This Jeep was behind police tape when a double shooting took place in rural Langley Sept. 1. Travis MacPhail was charged with two counts of second degree murder and was in court Thursday. Gary Ahuja file photo Langley Times

This Jeep was behind police tape when a double shooting took place in rural Langley Sept. 1. Travis MacPhail was charged with two counts of second degree murder and was in court Thursday. Gary Ahuja file photo Langley Times

Aldergrove man charged in double murder appears in court

Travis MacPhail’s preliminary hearing set for October

An Aldergrove man charged in a double murder made a brief appearance in Surrey Provincial Court Thursday morning.

Travis MacPhail, 21, has been charged with two counts of second degree murder in the deaths of Brandy Petrie, a 34-year-old Burnaby woman, and Avery Levely-Flescher, 20, of Surrey who were shot and killed on a rural road in Langley, early Friday morning, Sept. 1, 2017.

At 5:30 a.m. that day Langley RCMP received reports of shots fired at 232 Street and 64 Avenue. Police arrived at the scene and made an arrest. At the same time, officers also discovered a vehicle had gone off the road. Inside were the bodies of Petrie and Levely-Flescher.

READ: Police ID Two Killed In Langley Shooting

When the Integrated Homicide Investigation Team announced the murder charges against MacPhail they didn’t disclose any connection between the accused and the victims, nor any possible motive. MacPhail was known to police, but didn’t have an extensive criminal background.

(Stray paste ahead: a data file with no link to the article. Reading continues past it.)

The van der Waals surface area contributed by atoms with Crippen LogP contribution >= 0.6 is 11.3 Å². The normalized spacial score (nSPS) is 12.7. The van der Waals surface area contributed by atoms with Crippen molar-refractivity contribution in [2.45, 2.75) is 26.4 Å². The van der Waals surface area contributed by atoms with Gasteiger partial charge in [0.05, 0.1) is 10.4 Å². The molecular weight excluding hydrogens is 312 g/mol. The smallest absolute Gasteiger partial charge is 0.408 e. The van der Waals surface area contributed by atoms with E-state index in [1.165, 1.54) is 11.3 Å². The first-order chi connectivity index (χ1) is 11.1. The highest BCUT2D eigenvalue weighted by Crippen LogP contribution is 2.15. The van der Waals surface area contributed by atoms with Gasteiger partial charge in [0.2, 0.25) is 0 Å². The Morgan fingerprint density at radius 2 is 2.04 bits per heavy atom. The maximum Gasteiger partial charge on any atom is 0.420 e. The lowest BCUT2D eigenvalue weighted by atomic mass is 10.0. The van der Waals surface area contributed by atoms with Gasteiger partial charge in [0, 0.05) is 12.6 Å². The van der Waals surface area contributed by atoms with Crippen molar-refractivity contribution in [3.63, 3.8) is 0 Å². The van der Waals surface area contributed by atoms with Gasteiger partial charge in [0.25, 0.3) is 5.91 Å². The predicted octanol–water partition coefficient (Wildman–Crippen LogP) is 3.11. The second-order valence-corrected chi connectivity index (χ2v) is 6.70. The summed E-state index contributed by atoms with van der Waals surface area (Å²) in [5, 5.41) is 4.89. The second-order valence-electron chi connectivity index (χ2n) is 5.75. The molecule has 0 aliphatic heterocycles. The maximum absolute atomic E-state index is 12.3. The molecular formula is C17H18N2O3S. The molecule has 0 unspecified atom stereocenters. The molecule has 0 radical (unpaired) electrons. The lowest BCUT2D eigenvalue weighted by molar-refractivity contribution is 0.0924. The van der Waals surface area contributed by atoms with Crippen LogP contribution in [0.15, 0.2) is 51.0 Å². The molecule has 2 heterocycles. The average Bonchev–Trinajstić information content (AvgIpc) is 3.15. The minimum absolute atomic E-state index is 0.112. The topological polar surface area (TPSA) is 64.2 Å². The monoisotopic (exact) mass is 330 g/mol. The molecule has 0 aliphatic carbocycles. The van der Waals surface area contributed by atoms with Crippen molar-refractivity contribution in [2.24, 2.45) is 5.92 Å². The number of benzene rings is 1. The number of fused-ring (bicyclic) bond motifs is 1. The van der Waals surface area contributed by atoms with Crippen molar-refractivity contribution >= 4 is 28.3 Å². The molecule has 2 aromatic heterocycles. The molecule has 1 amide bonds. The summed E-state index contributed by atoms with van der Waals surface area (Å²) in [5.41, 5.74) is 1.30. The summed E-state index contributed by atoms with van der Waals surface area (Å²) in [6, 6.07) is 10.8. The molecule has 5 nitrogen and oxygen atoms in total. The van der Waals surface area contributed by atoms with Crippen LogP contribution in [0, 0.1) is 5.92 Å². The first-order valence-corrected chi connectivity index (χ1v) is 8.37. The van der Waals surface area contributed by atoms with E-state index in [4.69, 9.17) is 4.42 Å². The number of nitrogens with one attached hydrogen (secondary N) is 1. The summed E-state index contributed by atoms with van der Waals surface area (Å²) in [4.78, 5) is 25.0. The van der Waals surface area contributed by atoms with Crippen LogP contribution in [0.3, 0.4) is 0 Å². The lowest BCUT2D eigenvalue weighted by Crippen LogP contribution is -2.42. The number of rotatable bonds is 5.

MacPhail is also charged with aggravated sexual assault, possession of a prohibited or restricted firearm with ammunition and uttering threats.

“The aggravated sex assault charge is not linked to the homicide victims,” IHIT spokesman Cpl. Frank Jang said at the time charges were announced.

Court documents online appear to indicate the offence of aggravated sexual assault occurred on Aug. 31 in Langley.

On Thursday, Crown and defence agreed to begin a preliminary inquiry on Oct. 9. A preliminary inquiry is held to determine if there is sufficient evidence to send the matter to trial in Supreme Court. There is a publication ban on content presented in the inquiry.

Once the preliminary inquiry is complete, if the case goes to Supreme Court, MacPhail can then choose to have his trial carried out before a jury or a judge.



monique@langleytimes.com

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Aldergrove man charged in double murder appears in court